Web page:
Mumbai: Rating agency ICRA expects small finance banks (SFBs) to grow at a compounded annual growth rate of 25% to 30% led by diversified loan growth, deposit mobilisation, improving asset quality and better return on equity. The rating agency estimates that SFBs would require external capital of Rs. 4,000-6,000 crore till FY2023 for meeting the growth requirements, part of which will come through IPOs.
ICRA estimates that SFBs have reported an annualised growth of 33% in the assets under management (AUM) in 9M FY2019 to Rs. 64,325 crore. These banks have been able to diversify their product mix and reduce the share of microfinance loans to their total loans to 44% till December 2018 from 60% in March 2017.
Asset quality indicators of SFBs have also improved with gross NPA declining to 5.8% as on December 31, 2018 from 9.0% as on March 31, 2018. However, though diversification into relatively lower risk products and write offs for legacy loans will help in keeping asset quality in check, the quality of newer segments is yet to be tested and will vary depending on the robustness of credit underwriting, monitoring and collection frameworks of individual SFBs.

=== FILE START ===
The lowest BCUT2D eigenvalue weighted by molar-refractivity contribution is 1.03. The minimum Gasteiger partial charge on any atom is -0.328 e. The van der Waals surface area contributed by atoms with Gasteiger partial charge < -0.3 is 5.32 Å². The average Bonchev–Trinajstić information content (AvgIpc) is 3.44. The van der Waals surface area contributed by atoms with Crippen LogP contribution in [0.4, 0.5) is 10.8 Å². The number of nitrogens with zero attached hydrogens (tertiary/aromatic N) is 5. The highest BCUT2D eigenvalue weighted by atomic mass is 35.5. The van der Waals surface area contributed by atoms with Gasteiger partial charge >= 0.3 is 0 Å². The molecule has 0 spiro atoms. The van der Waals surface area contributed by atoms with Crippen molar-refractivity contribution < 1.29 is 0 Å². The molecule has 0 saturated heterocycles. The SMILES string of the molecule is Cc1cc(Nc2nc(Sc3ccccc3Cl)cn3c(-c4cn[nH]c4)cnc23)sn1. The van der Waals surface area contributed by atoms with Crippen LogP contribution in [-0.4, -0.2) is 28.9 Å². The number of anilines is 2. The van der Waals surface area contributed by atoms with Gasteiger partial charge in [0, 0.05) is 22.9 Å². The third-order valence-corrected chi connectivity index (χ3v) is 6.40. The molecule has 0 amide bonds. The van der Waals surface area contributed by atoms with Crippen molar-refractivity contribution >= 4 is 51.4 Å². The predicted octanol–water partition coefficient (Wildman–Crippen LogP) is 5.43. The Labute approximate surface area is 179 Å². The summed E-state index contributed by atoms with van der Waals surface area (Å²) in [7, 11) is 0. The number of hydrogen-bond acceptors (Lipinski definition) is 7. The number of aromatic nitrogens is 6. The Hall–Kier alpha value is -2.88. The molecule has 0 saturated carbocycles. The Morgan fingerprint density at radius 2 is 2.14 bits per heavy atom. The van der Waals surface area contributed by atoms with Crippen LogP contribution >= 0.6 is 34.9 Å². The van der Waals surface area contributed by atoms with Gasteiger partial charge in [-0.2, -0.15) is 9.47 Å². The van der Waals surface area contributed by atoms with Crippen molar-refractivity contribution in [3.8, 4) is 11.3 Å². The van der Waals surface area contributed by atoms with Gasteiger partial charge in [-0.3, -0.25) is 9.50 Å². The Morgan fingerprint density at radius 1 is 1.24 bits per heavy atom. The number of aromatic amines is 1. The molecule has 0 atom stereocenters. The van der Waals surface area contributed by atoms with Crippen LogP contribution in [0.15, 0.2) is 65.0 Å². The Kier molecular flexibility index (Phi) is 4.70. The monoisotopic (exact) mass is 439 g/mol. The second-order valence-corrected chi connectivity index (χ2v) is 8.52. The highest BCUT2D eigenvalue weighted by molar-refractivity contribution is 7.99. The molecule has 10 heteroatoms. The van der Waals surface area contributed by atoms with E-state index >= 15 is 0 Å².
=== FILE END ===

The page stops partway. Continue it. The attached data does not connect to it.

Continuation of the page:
Portfolio yields of SFBs continue to be higher than scheduled commercial banks (SCBs) and cost of funds have reduced, though their deposits rates are still higher than their commercial banking counterparts.
“Also, most of the deposits are bulk deposits/certificates of deposit as the retail deposit franchise will take time to build. Although SFBs are eligible for additional liquidity support including interbank limits and have access to the call money markets like other SCBs, these factors at best support the near-term liquidity position of SFBs. Therefore, enhancement of retail deposit franchise would be a key success factor from a long-term perspective,” ICRA said.
Supreeta Nijjar, vice president, financial sector ratings at ICRA said the rating agency expects SFBs to report a return on equity of 10-13% in fiscal 2020, supported by some reduction in the cost of funds as well as the operating expense ratios. “Focus on product diversification would enable the SFBs to deepen their relationship with existing customers and manage product concentration risks better. ICRA expects the SFBs’ loan portfolio to grow at 25-30% with the share of microfinance declining to around 40% by March 2020,” Nijjar said.